Why should you give up your car? You’ve cherished the freedom of mobility since the day you first got a car. Reasonably enough, you get agitated and emotional when people ask you to hand over the car keys. Most of us would like to help the environment, but giving up our cars just seems too much. Or is it?
I don’t always hate cars, but I think car ownership is really unnecessary for most people. There are often greener and more simple solutions for getting from A to B. There are plenty of good reasons to ditch your car, but I really want to focus on the financial issue today because it’s seldom explored.
Cars are extremely expensive. When I decided to go green last year, my motivations were not completely altruistic. My wife and I were both college students, so we didn’t have a lot of cash. Bicycle commuting was a much cheaper alternative to driving. Instead of spending $6000 for a used car, I spent $150 to equip my bicycle with grocery baskets so I could use it for shopping. We also purchased a tandem bicycle for $250 that my wife and I now use for bicycling to church (the round-trip distance is about 10 miles). By saving on car expenses, we could devote extra hours towards starting our business instead of working outside to make car payments.
The average American household spends around $10,000 per year on car ownership (this includes auto insurance, gasoline, and maintenance). That’s quite a large sum of money to pay for the privilege of sitting in traffic jams. Car-free living can be quite profitable if you stash the savings away each year. A little math reveals some startling conclusions:
Estimated Savings (assuming $10,000/year car ownership expenses saved, at 7% return on investment compounded annually)
- Car-free for 1 year: $ 10,700.
- Car-free for 5 years: $61,532.
- Car-free for 10 years: $147,835.
- Car-free for life: $2.1 million dollars. (1)
What would you do with an extra two million dollars? You could pay off debt, or save for your retirement, or work less. If possible, I encourage you to donate it to a charity (2). Try the math yourself and see how much you can save (3). After playing with the numbers, you’ll quickly realize that every time you authorize an insurance payment or fuel up at the gas station, you’re burning a hole through your wallet. Take the time today to ask yourself the two-million dollar question: “Could I get by without a car?” Wean yourself off the car addiction today and your wallet will thank you tomorrow.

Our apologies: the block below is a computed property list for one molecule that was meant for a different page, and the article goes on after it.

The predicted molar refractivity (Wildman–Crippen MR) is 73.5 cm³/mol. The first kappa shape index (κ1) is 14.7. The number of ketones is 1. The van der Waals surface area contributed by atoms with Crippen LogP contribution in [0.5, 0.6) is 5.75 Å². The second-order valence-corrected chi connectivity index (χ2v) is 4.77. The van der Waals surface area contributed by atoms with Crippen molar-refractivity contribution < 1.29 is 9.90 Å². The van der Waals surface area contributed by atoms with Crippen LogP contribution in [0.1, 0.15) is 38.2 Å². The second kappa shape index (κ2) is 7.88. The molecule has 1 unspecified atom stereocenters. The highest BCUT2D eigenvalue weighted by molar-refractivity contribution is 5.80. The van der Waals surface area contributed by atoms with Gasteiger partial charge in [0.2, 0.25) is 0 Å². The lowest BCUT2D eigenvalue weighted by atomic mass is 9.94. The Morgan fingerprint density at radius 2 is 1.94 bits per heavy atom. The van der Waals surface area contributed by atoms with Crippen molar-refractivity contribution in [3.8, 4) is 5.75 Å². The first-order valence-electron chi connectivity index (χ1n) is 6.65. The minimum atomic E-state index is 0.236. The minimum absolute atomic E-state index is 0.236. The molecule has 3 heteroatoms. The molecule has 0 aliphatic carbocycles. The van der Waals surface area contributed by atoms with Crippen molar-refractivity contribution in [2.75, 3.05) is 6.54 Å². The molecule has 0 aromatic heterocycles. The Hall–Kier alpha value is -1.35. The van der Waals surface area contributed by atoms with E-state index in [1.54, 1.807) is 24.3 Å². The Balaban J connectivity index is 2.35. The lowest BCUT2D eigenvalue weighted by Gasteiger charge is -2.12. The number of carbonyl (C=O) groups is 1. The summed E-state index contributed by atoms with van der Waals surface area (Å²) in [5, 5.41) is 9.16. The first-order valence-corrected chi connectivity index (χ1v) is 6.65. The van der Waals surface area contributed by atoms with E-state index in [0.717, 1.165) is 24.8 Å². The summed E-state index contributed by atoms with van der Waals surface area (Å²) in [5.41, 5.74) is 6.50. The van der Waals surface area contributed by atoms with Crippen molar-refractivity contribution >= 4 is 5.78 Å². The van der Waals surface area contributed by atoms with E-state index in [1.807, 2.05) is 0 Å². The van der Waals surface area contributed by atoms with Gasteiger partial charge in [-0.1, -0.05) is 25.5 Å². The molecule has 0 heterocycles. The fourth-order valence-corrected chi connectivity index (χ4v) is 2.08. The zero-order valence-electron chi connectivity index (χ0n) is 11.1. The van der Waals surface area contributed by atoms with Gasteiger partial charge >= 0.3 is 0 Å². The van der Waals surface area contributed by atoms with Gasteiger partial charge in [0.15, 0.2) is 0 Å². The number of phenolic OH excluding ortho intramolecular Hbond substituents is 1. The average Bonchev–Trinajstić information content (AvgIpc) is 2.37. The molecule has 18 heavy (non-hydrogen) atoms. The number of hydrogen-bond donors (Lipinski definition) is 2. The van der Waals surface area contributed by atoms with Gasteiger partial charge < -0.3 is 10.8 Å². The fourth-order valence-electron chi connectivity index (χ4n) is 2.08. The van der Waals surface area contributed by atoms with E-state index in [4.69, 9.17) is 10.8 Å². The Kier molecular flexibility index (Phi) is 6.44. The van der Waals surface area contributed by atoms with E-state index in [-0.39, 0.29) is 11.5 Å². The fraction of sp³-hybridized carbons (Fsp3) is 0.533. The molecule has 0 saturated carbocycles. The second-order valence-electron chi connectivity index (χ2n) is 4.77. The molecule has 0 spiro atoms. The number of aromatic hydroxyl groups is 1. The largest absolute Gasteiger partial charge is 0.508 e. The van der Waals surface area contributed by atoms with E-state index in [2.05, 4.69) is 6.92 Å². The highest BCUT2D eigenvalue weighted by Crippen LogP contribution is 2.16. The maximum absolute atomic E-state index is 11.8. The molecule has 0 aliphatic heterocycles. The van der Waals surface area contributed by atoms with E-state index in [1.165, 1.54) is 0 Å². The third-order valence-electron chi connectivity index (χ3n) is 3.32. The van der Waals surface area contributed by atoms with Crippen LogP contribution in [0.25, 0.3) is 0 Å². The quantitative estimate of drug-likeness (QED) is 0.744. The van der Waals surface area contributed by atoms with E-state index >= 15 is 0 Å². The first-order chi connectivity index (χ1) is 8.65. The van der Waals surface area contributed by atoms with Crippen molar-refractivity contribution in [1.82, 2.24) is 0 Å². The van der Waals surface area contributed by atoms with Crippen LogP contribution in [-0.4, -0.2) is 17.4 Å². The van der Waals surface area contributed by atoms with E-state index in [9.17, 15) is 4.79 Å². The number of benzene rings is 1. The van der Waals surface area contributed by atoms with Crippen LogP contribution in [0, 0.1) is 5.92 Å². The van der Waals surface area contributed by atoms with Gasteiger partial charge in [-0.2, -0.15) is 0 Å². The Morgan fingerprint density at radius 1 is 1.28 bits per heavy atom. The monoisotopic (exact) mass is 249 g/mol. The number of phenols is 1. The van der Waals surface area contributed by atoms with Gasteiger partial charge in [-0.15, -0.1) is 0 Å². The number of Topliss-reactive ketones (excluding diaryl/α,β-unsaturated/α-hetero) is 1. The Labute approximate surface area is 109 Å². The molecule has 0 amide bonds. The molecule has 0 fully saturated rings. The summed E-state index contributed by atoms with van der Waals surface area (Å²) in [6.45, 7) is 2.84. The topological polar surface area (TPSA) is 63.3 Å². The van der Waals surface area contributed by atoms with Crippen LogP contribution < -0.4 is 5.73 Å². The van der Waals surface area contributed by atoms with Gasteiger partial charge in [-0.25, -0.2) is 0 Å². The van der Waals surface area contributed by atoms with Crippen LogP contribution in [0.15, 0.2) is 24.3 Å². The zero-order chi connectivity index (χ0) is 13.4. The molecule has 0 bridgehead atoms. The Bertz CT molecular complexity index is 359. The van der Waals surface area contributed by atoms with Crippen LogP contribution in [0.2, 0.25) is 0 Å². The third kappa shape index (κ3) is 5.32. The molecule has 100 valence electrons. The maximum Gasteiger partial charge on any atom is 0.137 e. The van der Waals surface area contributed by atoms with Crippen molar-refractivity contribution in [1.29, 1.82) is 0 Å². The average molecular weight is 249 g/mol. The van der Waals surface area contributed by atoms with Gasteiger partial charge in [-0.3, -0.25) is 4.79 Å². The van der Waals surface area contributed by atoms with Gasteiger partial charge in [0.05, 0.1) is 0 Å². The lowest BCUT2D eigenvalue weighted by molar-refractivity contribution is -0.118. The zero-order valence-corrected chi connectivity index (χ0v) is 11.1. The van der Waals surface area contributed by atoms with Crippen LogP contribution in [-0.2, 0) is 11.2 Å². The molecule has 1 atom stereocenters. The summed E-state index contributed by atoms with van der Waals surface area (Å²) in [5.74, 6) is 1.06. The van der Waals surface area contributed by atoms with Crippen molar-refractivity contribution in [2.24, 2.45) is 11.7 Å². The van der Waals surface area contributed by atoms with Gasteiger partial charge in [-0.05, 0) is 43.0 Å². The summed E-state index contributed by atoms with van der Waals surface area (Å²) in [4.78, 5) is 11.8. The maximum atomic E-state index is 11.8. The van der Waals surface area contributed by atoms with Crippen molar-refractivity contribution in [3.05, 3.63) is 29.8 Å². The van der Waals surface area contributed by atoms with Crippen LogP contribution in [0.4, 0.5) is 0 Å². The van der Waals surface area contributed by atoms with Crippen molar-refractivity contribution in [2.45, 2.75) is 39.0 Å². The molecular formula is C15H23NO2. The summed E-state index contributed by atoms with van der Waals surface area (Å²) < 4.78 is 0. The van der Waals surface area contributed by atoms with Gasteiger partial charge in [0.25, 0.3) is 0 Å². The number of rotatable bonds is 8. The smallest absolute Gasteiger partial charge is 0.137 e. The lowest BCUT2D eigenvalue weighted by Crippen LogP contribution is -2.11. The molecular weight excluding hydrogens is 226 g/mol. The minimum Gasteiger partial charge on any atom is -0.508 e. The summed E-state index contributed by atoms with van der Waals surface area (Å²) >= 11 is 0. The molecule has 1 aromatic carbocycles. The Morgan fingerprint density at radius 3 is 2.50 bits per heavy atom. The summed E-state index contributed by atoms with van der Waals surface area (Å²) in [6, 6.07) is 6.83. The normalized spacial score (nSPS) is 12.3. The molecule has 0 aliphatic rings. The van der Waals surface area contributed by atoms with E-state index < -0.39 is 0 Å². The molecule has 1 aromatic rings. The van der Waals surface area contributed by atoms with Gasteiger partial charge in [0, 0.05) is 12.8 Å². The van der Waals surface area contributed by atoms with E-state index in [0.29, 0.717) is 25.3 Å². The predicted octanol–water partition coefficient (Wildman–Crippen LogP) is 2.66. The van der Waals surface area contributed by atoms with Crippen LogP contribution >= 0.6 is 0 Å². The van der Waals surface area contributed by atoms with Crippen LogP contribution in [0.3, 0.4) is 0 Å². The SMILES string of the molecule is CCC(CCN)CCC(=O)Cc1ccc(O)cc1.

On the next post, I’m going to talk about the environmental impact of cars and hint at some practical solutions for living a car-free lifestyle. Stay tuned.
Have you consider going without a car? What do you think would be the hardest part living without a car?
- I assume that if you go car-free for life, you will go car-free for about 40 years (I assume you are about 25-years old and continue saving until you are 65). Calculations courtesy of MoneyChimp: http://www.moneychimp.com/calculator/compound_interest_calculator.htm .
- I encourage Christians to consider going car-free as a way to help support their church and church-related charities.
- Calculator courtesy of MoneyChimp: Vary the numbers up with your own situation: http://www.moneychimp.com/calculator/compound_interest_calculator.htm . I used the following values: current principal is $0, annual addition is $10,000, years to grow is 40, the interest rate is 7%, and the amount is compounded 1 time annually.